Giving up locality necessarily means giving up causality within a relativistic framework. That’s a bridge too far for me. The alternative is to give up something about the properties of quantum mechanical entities. I find this more palatable. Either way, we are forced to give up some of our cherished intuitive notions about the real world because of the results obtained in the 20th century. This has been a revolution in ontology and epistemology whose importance exceeds that of anything philosophers came up with in the previous several centuries, perhaps ever.

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  8. drlorentz:
    Giving up locality necessarily means giving up causality within a relativistic framework. That’s a bridge too far for me. The alternative is to give up something about the properties of quantum mechanical entities. I find this more palatable. Either way, we are forced to give up some of our cherished intuitive notions about the real world because of the results obtained in the 20th century.

    As I noted, you’re reversing cause and effect – the “cherished intuitive notions” were given up in some cases decades before the results required.

    And I don’t understand why locality means giving up causality. A wave is inherently non-local; it is a distributed phenomenon. Why does that make waves non-causal? Can you help me understand what you mean in the context of a photon passing through two slits? Or would you have to appeal to something more esoteric?

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  9. Hans G. Schantz:
    And I don’t understand why locality means giving up causality. A wave is inherently non-local; it is a distributed phenomenon. Why does that make waves non-causal?

    The issue is that under Bell’s theorem, any hidden variable theory (of which the Broglie-Bohm theory is an example) cannot reproduce the results of measurements on entangled particles separated by a spacelike interval (a distance where you’d have to travel faster than light to send a signal from one measurement to another) while preserving locality (the principle that a particle can be influenced only by events in its past light cone).

    As @drlorentz noted in comment #12 supra, abandoning locality implies, under special relativity, violation of causation because any influence which is transmitted between two spacetime events faster than light can, by a co-ordinate transformation, be shown as proceeding both forward and backward in time depending on the reference frame.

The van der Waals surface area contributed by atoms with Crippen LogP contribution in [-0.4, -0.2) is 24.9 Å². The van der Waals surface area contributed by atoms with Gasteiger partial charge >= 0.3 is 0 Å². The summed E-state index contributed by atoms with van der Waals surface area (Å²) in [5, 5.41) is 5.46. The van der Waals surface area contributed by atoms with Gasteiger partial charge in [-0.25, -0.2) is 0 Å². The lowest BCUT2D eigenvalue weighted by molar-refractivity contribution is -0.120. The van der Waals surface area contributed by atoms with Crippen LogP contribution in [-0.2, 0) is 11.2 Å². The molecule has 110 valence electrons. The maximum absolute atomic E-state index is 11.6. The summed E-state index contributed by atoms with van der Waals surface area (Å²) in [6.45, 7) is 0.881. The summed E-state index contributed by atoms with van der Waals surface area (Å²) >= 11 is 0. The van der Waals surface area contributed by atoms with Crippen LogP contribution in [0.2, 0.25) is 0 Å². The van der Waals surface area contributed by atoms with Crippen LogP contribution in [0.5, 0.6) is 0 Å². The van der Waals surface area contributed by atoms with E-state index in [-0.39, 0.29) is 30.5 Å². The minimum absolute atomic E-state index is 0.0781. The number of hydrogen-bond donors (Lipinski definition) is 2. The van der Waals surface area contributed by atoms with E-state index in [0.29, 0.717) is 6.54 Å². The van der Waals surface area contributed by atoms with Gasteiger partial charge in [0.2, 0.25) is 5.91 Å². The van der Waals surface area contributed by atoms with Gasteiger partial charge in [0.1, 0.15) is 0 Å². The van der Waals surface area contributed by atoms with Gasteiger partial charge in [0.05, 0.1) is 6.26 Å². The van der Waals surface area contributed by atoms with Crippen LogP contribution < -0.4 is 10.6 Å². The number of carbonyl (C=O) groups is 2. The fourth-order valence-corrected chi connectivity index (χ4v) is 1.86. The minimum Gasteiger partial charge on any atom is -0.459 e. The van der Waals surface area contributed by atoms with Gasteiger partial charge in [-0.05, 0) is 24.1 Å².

A number of attempts have been made to formulate quantum mechanics, both with and without pilot waves, in ways which admit retrocausality to make the theory invariant under time-reversal without violating macroscopic causality.  Examples are the Wheeler-Feynman absorber theory, John Cramer’s transactional interpretation of quantum mechanics, and Roderick Sutherland’s Causally Symmetric Bohm Model, which is an explicit pilot wave model that employs retrocausality and is claimed to be Lorentz (different Lorentz) invariant (which means it is consistent with special relativity).

    If you’re intrigued by Sutherland’s ideas, there is a 2016 paper, “How Retrocausality Helps”, which provides an introduction to his work.

    None of this has anything to do with my own two-decade-old experimental investigation into retrocausality or my crackpot theory which might explain the enigmatic results of such experiments.

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  10. John Walker:
    The issue is that under Bell’s theorem, any hidden variable theory (of which the Broglie-Bohm theory is an example) cannot reproduce the results of measurements on entangled particles separated by a spacelike interval (a distance where you’d have to travel faster than light to send a signal from one measurement to another) while preserving locality (the principle that a particle can be influenced only by events in its past light cone).

    The issue I have is that even in classical electromagnetics there are plenty of ways to create the appearance of superluminal even retro-causal behavior if you’re not careful to distinguish energy from phase velocity. See p. 2 for a classic example first identified by Heinrich Hertz in the 1880s: https://www.researchgate.net/publication/289835498_Theory_and_practice_of_near-field_electromagnetic_ranging